Most recently, Wilson put out an outside walking challenge to her clients—where they uploaded pictures of their walks directly to the Train app—and said the initiative was great for community-building and keeping clients engaged with the community.
Find Ways to Save Time
The biggest limiting factor for the gym owner or coach to actively prioritize client retention might just be a lack of time.
Uyemura and McConachie know this, which is why they have devoted their lives to creating software that does just this: saves the gym owner time.
Last year, for example, they rolled out Grow—a platform that automates processes that generally bog the gym owner down—the goal being to automate tasks that a robot can do so coaches can devote the necessary time and energy to their clients.
And they’re currently working on their biggest project of all—a revolutionary AI assistant called Pressly, which Uyemura said is expected to be a three-year project.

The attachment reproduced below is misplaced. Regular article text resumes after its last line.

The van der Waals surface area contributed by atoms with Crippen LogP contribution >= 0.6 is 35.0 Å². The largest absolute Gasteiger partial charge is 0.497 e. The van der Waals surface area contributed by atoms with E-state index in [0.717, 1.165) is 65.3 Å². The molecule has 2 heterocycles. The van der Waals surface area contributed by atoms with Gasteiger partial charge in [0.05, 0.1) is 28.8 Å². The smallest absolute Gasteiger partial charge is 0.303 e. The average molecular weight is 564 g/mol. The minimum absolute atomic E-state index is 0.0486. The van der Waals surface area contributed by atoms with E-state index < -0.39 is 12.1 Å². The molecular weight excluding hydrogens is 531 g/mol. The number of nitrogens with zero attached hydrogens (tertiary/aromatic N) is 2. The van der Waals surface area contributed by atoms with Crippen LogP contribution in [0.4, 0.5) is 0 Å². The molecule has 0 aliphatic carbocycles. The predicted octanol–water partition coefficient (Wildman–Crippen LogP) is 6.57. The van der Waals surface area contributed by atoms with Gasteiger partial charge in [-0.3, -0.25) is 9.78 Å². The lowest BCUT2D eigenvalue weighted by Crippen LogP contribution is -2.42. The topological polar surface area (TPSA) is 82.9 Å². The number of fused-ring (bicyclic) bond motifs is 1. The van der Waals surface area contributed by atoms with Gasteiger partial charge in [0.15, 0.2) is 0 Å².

Essentially Pressly will be able to handle even more robotic tasks than PushPress software currently does, freeing up the gym owner even more.
For example, when it comes to at-risk clients, Pressly might recognize that, even if a client has still been coming to the gym, maybe they haven’t been engaging on social media anymore, or maybe they have stopped making retail purchases at the gym.
“There are way more signs and signals that a person might be on the brink of quitting than just coming to the gym less,” Uyemura explained.
Alas, Pressly’s job will be to track client behavior and then report, for example, “Janice is 2.3 times more likely to quit in the next 30 days,” Uyemura explained. With that information, the gym owner can decide if and how to reach out to Janice.
In this sense, Uyemura likens Pressly to creating “a self-driving gym,” one that helps the client, the coach and the owner, but without taking away the human aspect of the experience.